“We operate prisons only in democratic countries that do not have the death penalty, where the ultimate goal of incarceration is prisoner rehabilitation and where its staff are not required to carry arms. We adapt our services to national laws and cultures,” Sodexo’s website says. 

In what seems to be an increasing problem, we can’t always trust what Sodexo claims about themselves. The BBC has written several news articles over the years about Sodexo’s prison system. 

“Up until 2001, Sodexo owned one of the largest stakes in the Corrections Corporation of America (CCA), a company that now controls nearly half of the private prisons in the United States,” a Saint Peter’s Tribune article said. 

Six universities dropped their contracts with the company after their ties with the Corrections Corporation of America (CCA) was made public. Continual pressure from activists led Sodexo to sell its shares in CCA.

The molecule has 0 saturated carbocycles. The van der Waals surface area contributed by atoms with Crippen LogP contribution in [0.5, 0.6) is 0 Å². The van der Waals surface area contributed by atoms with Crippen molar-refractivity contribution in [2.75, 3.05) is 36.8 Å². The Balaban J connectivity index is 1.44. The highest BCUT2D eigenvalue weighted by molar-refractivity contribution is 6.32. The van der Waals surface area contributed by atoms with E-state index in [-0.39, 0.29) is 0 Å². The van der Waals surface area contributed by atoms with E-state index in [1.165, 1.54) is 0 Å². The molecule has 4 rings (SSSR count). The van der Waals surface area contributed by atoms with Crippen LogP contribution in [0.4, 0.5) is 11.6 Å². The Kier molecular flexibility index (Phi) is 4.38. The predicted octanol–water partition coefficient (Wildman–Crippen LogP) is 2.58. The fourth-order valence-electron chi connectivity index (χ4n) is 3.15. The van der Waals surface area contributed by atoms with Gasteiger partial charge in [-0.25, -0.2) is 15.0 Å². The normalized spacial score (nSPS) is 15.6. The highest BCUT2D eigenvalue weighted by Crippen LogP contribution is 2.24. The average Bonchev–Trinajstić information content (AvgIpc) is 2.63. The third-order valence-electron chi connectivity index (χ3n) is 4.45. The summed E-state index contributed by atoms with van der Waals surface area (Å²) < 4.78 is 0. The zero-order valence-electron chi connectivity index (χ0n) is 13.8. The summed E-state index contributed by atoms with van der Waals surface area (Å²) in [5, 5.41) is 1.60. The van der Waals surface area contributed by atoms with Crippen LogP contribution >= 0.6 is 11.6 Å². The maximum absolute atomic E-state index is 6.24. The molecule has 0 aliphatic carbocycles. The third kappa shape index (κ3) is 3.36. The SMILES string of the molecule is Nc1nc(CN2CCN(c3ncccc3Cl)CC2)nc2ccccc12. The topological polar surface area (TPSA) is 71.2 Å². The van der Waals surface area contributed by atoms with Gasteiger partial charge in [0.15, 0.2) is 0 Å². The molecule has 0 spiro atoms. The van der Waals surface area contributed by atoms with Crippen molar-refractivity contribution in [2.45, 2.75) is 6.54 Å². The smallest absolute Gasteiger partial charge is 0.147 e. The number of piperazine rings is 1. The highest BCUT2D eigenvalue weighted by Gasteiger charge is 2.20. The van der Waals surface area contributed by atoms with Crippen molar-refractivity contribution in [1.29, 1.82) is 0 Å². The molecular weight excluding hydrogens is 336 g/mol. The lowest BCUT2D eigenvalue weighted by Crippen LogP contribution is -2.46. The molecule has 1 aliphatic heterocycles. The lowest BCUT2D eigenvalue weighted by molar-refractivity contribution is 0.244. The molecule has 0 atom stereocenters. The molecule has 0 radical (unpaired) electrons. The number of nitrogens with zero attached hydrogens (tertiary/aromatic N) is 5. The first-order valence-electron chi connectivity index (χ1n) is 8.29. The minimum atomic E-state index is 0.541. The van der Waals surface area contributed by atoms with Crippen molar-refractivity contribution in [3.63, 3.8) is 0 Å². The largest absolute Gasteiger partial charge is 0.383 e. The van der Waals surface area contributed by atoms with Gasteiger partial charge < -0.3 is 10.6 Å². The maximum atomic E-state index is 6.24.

Several BBC articles have shared some of the on-site problems with a prison in Northumberland. The first of the BBC’s concerns about safety were in 2015, only two years after the prison went under private control. 

HMP Northumberland’s website claims Sodexo is a positive influence and they’re changing inmates’ lives for the better. 

However, multiple articles and an undercover BBC documentary from 2017 claim a different story. 

“Inspectors, who visited in September, judged the prison on safety, respect, purposeful activity and resettlement of prisoners. They found the prison ‘not sufficiently good’ in all areas except respect, which was ‘reasonably good,’” a 2015 BBC article said.